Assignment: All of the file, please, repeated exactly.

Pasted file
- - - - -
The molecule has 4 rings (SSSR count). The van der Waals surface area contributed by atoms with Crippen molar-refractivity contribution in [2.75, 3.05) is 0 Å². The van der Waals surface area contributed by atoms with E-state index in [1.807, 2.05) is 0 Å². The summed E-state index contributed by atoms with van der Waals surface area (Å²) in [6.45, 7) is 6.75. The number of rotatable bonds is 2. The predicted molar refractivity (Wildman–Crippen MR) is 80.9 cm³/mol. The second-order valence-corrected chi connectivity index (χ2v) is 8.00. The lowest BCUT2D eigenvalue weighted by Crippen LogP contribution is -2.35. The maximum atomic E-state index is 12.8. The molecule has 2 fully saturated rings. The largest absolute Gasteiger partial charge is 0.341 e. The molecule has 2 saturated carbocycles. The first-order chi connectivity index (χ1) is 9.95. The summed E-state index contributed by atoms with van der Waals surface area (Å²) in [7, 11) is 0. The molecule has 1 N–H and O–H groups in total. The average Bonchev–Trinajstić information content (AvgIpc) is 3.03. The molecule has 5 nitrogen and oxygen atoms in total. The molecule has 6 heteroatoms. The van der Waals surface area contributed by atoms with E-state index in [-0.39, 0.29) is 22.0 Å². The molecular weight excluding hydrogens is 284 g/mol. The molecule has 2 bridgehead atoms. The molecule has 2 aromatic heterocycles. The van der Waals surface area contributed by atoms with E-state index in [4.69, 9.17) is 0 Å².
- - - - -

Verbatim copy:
The molecule has 4 rings (SSSR count). The van der Waals surface area contributed by atoms with Crippen molar-refractivity contribution in [2.75, 3.05) is 0 Å². The van der Waals surface area contributed by atoms with E-state index in [1.807, 2.05) is 0 Å². The summed E-state index contributed by atoms with van der Waals surface area (Å²) in [6.45, 7) is 6.75. The number of rotatable bonds is 2. The predicted molar refractivity (Wildman–Crippen MR) is 80.9 cm³/mol. The second-order valence-corrected chi connectivity index (χ2v) is 8.00. The lowest BCUT2D eigenvalue weighted by Crippen LogP contribution is -2.35. The maximum atomic E-state index is 12.8. The molecule has 2 fully saturated rings. The largest absolute Gasteiger partial charge is 0.341 e. The molecule has 2 saturated carbocycles. The first-order chi connectivity index (χ1) is 9.95. The summed E-state index contributed by atoms with van der Waals surface area (Å²) in [7, 11) is 0. The molecule has 1 N–H and O–H groups in total. The average Bonchev–Trinajstić information content (AvgIpc) is 3.03. The molecule has 5 nitrogen and oxygen atoms in total. The molecule has 6 heteroatoms. The van der Waals surface area contributed by atoms with E-state index in [-0.39, 0.29) is 22.0 Å². The molecular weight excluding hydrogens is 284 g/mol. The molecule has 2 bridgehead atoms. The molecule has 2 aromatic heterocycles. The van der Waals surface area contributed by atoms with E-state index in [4.69, 9.17) is 0 Å².